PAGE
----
South West Food Community: Understanding systemic change, and its associated challenges and successes, among food security projects
Australian & New Zealand Journal of Public Health
School of Medical and Health Sciences
Edith Cowan University - Open Access Support Scheme 2020
Objective: The South West Food Community (SWFC) project (2018) aimed to identify initiatives working to support food security in the South West region of Western Australia, and to enhance how these initiatives functioned as a system. The SWFC project used a Systemic Innovation Lab approach that, prior to this study, had not been evaluated. This evaluation aimed to: i) measure system transitions (changes) to initiatives; and ii) understand the challenges and successes associated with system transitions.
Methods: SWFC initiative leaders (n=46) such as directors, managers or coordinators, volunteers or committee members were invited to participate in this evaluation. Fifteen stakeholders completed the telephone interviews (32% response rate).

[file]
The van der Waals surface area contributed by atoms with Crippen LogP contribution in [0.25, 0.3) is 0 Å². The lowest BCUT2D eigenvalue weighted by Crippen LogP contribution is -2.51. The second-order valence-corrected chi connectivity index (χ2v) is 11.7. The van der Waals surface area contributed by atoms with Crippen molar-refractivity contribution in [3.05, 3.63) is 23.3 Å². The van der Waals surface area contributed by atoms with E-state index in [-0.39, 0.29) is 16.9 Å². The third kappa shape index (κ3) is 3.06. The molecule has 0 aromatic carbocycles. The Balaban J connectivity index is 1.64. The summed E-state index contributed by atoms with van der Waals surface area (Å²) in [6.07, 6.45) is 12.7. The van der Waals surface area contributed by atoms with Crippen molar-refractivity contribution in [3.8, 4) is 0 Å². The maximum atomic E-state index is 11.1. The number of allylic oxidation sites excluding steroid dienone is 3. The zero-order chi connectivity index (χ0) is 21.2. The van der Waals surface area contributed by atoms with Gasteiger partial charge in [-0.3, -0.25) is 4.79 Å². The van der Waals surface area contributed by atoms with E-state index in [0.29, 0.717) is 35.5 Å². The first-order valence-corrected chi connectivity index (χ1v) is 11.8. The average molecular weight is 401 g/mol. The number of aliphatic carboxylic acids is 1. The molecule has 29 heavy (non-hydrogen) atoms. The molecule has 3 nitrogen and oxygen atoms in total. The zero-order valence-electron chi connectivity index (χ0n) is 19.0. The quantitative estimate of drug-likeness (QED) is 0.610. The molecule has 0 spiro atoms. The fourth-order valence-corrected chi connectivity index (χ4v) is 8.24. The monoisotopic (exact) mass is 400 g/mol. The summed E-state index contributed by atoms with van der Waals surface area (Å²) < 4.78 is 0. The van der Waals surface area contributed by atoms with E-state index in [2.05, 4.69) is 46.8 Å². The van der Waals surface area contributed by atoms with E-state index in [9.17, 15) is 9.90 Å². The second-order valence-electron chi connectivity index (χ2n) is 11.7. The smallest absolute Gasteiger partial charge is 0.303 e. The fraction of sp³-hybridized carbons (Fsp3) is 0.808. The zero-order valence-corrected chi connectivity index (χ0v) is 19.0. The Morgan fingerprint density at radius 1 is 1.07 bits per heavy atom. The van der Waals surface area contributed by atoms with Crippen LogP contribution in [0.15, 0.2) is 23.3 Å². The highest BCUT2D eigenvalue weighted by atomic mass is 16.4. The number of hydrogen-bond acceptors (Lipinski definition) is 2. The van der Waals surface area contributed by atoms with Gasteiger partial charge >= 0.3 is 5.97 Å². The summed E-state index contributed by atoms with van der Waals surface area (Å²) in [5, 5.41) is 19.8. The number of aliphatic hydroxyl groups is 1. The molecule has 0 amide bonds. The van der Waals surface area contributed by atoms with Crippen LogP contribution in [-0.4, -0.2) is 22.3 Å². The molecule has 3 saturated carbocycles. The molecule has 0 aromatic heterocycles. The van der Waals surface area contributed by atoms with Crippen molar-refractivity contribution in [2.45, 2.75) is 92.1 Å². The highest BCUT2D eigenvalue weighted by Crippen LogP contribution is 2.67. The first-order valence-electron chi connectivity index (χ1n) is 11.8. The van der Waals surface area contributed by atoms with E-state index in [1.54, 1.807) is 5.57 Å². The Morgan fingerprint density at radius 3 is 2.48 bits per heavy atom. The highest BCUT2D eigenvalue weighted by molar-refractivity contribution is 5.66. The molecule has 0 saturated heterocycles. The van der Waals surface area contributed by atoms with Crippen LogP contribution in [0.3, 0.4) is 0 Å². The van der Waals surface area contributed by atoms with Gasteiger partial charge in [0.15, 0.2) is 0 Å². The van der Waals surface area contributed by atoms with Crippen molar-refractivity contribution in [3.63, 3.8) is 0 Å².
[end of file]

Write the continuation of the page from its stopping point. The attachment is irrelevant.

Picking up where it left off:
Results: Twenty‐five desirable changes in practice were observed. Challenge and success statements determined themes of ‘participation’ and ‘bureaucracy’. Participation sub‐themes included: limited time; poor initiative attendance; community support; organisational support; and effective partnerships. Bureaucracy sub‐themes included: regulation or policy requirements; limited resources; and funding opportunities.
Conclusion: The Australian‐first SWFC project has the capacity to support region‐to‐region comparisons; this evaluation increases evidence for scaling to other regions.
Implications for public health: This approach can be used to increase collaboration between initiatives, support resource‐sharing between organisations and enhance policies (at local government level) to support food security.
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Rewa, J., Devine, A., Godrich, S. (2020). South West Food Community: Understanding systemic change, and its associated challenges and successes, among food security projects. Australian & New Zealand Journal of Public Health, 44(6), 493-501.